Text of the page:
Wednesday, July 12, 2006

Cultural Observations

Different cultures are different. When you cross cultures, some things are better, some are worse, some are just different. Many things that we think are obvious to everyone, or clearly based in reality are simply cultural / supersticious.

Of course the food is different. The fruits are cheaper, more available and tastier. Greater variety, too. We have discovered a new (to us) citrus fruit called cas. It´s great. Costa Rica is not really known for its food, and the food is pretty generically Latin, in my opinion. But it is good. Typical breakfast includes gallo pinto (literally, painted rooster). It is mostly beans and rice, with onions and other spices. You can get gallo pinto at McDonald´s during breakfast, but not for any other meal.

Every afternoon about 4:00, we have a small meal, cafecito. Coffee (or other drink), bread (or biscuits, or cookies, or cake) and butter. So, most everyone eats 4 meals a day. I like it.

The concept of health in Costa Rica is quite different than my own. For example, everyone must wear shoes inside the house. Katherine tried to step out of our bedroom without shoes or socks and she was immediately repremanded. Why? The floors are cold, and if your feet get cold, you will get sick. The floors are only slightly cold, not uncomfortable, really. But later we learned that no part of your skin should ever touch the floor because it is cold, and you might get sick. On the other hand, used toilet paper never goes in the toilet. It must be placed in a trash can near the toilet. The can may get changed once or twice a week. For me, this is a more significant health issue. But, that may be a cultural preferance after all.

Another interesting concept of the culture. About a third (I am guessing) of the homes in the neighborhoods stock certain disposable items and those families sell that item to whoever wants it. For example, if you want to get some ice cream, you just walk 4 houses down the street to the family that stocks ice cream, and you buy it. Or the next house that sells soda. Or one house sells notebook paper. Then, one family will have a whole bunch of stuff, and that will be their job. Like a 7-11, but only family members run the store, and it is connected to their house.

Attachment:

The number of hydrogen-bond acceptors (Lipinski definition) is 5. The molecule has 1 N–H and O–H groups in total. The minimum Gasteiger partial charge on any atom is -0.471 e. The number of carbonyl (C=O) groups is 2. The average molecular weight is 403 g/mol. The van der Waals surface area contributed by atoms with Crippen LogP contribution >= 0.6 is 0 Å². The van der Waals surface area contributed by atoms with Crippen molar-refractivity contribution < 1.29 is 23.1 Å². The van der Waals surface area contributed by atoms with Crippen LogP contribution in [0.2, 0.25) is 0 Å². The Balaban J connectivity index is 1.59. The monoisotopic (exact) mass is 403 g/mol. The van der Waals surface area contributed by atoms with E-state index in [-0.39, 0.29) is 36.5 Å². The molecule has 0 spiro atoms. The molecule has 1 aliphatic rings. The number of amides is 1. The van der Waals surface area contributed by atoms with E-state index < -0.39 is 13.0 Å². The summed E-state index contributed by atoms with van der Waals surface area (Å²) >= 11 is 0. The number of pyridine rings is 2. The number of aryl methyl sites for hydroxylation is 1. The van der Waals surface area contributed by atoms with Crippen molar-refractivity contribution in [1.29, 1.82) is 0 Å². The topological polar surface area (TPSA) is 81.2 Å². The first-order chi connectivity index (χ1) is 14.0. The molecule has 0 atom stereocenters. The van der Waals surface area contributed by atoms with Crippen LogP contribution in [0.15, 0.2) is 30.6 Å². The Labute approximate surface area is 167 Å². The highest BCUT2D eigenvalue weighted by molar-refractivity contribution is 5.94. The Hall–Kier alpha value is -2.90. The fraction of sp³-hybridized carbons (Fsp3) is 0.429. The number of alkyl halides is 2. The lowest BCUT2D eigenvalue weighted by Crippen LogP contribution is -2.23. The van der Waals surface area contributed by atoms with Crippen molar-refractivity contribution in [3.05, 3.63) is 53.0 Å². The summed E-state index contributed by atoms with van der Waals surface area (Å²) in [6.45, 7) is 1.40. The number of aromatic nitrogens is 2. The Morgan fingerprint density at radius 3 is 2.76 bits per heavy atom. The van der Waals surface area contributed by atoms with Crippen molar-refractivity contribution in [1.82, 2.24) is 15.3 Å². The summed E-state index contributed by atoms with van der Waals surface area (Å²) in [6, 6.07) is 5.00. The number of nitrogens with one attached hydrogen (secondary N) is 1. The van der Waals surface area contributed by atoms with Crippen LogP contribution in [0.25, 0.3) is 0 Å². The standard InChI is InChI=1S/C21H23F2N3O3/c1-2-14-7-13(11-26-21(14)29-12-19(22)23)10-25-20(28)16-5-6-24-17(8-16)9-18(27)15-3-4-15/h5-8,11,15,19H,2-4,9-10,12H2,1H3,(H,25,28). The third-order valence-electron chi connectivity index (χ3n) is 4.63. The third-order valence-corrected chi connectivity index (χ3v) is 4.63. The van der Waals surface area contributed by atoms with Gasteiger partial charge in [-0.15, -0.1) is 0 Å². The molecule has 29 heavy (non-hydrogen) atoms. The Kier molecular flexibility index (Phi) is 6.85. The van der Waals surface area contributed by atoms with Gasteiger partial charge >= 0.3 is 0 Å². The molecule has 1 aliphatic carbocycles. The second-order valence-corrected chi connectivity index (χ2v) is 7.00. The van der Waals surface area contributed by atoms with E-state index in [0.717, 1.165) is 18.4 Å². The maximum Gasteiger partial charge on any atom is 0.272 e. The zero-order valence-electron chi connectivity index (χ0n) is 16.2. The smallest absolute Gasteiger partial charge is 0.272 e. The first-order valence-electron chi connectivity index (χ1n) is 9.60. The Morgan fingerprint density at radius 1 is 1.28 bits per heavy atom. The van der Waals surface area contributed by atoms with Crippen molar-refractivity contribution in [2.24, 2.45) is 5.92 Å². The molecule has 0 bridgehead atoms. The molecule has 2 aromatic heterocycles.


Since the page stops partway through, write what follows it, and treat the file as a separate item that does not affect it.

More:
One more. Security. When we come home, we need to unlock the padlock on the gate to the completly enclosed patio. Then, we unlock the dead bolt on the same gate. After we pass through, we lock both locks again. Then, we go to the front door and unlock the outer door´s deadbolt, and then the inner door´s deadbolt. When we get inside, we lock both doors back. Four different locks to go inside. The garage has three different locks. The front door has 4 different locks. The bedrooms have deadbolt locks. The same is true for everyone in the country. Is this really more secure? I don´t know. I get the impression it is similar to the silliness of gated communities in the United States. The appearance of security without any actual increase in security.

Well, I could write a lot more on other cultural things -- maybe another time.


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